How to Add "Color" to a Short Series of Notes Using 15 Different Techniques

Joel Hoekstra plays his Gibson Custom Shop Les Paul, which has a gold-plated Whitesnake medallion set into the body

Joel Hoekstra plays his Gibson Custom Shop Les Paul, which has a gold-plated Whitesnake medallion set into the body (Image credit: Lauren Carroll)

The first thing I often notice with a lot of beginner and intermediate rock guitar players whom I teach is that their articulation—the way in which they’re playing a note—is rather bland and lifeless.

Learning to employ various pick- and fret-hand techniques effectively can be the most important aspect of making what you play sound more expressive, musical and professional. And so I’ve put together this lesson with the beginner-to-intermediate player in mind. We’ll begin by taking a simple, ordinary phrase and explore various ways to make it come to life and sound cool and musical.

FIGURE 1 shows the standard fifth-position A minor pentatonic scale pattern that many rock guitarists learn early on, which serves as the foundation of rock soloing, as pioneered by our first guitar heroes of the Sixties and Seventies. We hear it in virtually every one of our favorite rock solos. You can go a long way using just the minor pentatonic scale if you explore some of the many different ways in which you can possibly articulate a phrase. So here are 15 different ways to “color” your notes.

For the purposes of demonstration, we’re going to use a consistent phrase that we’ll alter only by the way in which the notes are articulated. FIGURE 2 illustrates a simple eight-note phrase based on the A minor pentatonic scale. The first technique I’d like to demonstrate as a way to color your notes is to apply palm muting (P.M.). Lean the edge of your pick-hand palm across all of the strings next to the bridge saddles. Done correctly, this contact of flesh against the strings will deadens the sound of each note you pick while also making it sound more percussive. The goal is to get comfortable enough with this technique that you’re able to play across the entire scale and maintain an even volume and attack note to note, as shown in FIGURE 3.

Also known as a “pinch harmonic,” a pick harmonic (P.H.) is produced by touching a string with the edge of your pick-hand thumb as you pick a downstroke at one of several specific points along the string’s length, which are called nodes. Each node—you’ll need to “hunt and peck” for them—produces a different harmonic pitch when picked, or “pinched,” this way. When playing FIGURE 4, lean into the string for each note with the edge of your pick-hand thumb. Using your electric guitar’s bridge pickup and some distortion will accentuate harmonics.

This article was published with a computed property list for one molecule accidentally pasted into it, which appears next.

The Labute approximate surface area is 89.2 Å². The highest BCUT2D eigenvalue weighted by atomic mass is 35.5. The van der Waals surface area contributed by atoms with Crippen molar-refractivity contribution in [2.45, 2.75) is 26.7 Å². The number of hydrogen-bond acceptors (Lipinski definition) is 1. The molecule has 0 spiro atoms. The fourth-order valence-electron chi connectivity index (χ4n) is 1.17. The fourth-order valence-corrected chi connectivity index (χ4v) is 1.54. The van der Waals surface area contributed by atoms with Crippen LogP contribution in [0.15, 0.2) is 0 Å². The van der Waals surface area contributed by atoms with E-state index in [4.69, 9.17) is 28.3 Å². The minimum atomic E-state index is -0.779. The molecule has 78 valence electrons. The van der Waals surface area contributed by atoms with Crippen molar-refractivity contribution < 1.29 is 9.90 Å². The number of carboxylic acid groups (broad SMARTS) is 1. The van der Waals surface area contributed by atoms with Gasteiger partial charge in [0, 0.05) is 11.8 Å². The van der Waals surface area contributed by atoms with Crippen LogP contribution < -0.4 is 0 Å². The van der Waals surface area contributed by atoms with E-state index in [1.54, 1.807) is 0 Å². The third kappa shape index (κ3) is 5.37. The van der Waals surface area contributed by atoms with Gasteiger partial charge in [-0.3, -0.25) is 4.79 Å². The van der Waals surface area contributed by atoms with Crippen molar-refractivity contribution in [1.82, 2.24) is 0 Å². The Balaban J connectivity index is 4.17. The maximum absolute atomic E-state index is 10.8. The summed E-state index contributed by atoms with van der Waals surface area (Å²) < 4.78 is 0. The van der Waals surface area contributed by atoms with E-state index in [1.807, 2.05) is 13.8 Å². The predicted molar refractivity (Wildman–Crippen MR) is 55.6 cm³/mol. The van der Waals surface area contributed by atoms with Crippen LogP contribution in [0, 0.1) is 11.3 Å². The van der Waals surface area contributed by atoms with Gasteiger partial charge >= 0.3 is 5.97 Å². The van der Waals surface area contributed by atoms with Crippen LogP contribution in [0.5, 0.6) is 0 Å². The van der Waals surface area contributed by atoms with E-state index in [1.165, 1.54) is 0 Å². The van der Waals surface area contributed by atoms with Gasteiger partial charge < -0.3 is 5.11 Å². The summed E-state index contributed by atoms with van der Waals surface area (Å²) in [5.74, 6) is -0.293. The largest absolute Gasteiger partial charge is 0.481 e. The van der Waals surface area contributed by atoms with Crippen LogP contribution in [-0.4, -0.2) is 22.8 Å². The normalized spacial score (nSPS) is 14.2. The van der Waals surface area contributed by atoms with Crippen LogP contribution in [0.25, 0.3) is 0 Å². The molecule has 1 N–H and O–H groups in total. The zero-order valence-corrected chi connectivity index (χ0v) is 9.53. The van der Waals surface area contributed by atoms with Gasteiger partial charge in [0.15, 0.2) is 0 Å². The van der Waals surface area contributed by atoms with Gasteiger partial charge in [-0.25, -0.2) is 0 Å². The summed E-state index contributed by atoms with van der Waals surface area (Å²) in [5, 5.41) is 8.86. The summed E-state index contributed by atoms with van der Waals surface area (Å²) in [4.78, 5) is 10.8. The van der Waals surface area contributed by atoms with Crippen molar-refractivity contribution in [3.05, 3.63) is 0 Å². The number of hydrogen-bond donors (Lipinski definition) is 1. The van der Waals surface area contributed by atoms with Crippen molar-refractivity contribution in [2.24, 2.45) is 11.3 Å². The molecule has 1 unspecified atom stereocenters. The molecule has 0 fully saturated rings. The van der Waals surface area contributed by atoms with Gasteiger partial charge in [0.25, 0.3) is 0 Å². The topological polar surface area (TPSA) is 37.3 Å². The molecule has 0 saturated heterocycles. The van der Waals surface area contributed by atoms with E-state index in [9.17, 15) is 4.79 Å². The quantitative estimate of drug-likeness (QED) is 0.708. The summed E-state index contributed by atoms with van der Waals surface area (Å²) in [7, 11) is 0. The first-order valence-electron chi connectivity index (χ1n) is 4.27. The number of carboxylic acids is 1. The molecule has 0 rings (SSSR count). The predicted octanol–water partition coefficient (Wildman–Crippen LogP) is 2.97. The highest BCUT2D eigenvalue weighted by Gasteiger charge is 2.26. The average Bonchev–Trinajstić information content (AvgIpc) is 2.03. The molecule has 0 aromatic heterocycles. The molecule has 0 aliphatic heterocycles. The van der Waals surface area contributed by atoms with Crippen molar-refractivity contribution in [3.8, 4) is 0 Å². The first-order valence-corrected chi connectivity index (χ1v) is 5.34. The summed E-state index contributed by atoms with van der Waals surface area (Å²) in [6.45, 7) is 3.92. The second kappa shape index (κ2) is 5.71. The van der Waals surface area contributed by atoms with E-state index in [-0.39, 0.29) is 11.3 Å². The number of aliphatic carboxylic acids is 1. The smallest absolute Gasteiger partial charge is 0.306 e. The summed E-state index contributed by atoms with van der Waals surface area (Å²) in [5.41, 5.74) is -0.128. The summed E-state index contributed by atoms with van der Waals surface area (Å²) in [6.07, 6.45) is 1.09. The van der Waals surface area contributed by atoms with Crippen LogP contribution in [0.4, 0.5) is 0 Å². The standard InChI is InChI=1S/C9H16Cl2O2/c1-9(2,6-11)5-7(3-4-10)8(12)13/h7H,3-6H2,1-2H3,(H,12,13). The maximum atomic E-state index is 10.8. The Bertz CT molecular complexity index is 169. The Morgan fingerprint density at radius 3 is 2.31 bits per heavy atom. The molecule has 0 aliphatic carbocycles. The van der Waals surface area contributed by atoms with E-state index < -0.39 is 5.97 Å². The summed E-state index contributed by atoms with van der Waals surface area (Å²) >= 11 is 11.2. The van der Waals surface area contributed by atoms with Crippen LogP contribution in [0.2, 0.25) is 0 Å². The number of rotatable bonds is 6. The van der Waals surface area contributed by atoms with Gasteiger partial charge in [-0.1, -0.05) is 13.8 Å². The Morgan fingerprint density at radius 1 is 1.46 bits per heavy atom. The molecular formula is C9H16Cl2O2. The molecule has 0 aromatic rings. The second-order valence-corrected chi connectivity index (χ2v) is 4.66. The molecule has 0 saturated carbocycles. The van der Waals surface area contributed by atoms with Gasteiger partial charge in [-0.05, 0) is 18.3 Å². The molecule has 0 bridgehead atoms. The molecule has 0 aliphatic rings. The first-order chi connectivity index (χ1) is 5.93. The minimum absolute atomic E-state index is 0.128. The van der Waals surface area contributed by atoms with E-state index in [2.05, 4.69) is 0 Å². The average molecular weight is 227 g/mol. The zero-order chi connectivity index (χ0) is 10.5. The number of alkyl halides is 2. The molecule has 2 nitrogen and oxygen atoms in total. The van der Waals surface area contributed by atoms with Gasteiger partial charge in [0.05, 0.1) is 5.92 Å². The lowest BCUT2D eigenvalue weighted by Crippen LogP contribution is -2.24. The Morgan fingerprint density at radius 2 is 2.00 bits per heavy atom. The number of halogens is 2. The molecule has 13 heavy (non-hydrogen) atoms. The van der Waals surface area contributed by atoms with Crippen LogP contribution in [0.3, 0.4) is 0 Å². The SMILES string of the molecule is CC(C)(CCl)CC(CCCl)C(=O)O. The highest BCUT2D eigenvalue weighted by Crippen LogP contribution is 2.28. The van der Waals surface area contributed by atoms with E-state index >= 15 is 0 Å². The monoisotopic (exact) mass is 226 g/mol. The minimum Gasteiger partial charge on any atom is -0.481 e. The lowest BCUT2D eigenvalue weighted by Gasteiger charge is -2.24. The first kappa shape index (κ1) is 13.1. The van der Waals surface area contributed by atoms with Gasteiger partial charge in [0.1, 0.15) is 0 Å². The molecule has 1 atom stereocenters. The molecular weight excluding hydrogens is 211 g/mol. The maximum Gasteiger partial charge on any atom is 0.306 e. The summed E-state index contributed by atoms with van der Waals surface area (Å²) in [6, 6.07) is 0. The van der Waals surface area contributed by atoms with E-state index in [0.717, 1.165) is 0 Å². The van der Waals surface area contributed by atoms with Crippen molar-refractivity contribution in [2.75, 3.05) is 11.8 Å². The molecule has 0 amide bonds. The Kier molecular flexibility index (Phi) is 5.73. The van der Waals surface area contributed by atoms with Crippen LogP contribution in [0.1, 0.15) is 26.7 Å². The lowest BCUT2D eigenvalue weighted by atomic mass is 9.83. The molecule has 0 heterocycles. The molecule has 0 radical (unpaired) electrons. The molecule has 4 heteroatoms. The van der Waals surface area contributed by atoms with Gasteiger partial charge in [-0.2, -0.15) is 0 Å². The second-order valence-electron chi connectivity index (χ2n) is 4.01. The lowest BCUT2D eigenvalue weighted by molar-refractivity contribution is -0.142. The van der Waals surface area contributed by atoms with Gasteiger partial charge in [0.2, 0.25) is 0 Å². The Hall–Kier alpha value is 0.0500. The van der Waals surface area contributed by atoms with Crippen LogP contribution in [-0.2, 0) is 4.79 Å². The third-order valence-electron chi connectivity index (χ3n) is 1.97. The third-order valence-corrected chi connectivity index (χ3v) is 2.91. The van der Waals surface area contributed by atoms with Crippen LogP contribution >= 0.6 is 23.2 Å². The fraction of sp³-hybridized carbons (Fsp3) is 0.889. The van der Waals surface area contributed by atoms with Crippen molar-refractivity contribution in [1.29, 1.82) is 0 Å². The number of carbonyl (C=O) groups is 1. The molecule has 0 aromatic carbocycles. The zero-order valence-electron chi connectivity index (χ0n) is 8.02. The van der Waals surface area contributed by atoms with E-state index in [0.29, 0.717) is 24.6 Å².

Let’s now combine palm muting and pick harmonics: as shown in FIGURE 5, I begin the phrase with palm muting but then apply pick harmonics in the second half of the lick. FIGURE 6 offers a longer example of these two techniques in action.

Finger Vibrato is without question one of the most important techniques for rock lead guitar playing. In FIGURE 7, I pick each note and, while it rings, I shake my entire hand up and down to produce a wide, even vibrato effect. In FIGURE 8, I incorporate palm-muting, pick harmonics and vibrato.

Sliding up to a note from one or more frets below is a highly expressive way to decorate it. In FIGURE 9, I slide up to each note then add vibrato as the note rings.

Sliding down to a note from one or more frets above creates its own distinct, expressive sound, as demonstrated in FIGURES 10 and 11.

Dragging, or raking, the pick across adjacent strings, also known as sweep picking, is another highly expressive articulation technique. I’ll often rake my pick across strings that are lower than the one upon which a targeted fretted melody note is sounded, using both fret-hand muting and pick-hand palm muting on those raked strings to prevent them from producing anything more than a short, percussive “chuck” sound when picked. In FIGURE 12, you can see that one dead string (indicated by an “X” in the tab) is hit for the first two notes, but as the fretted notes move to higher strings, all of the lower strings are muted and sounded with a rake. In FIGURE 13, I combine all of the aforementioned techniques to achieve a very expressive-sounding phrase. A great practice approach is to play every note in the scale in this way, as demonstrated in FIGURE 14.

A hammer-on is a “soft” articulation of a note performed by quickly and firmly fretting a string with the tip of a fret-hand finger without picking it. FIGURE 15 illustrates our A minor pentatonic scale pattern sounded with hammer-ons on every other note. In FIGURE 16, all of the aforementioned techniques are incorporated into the articulation of the phrase.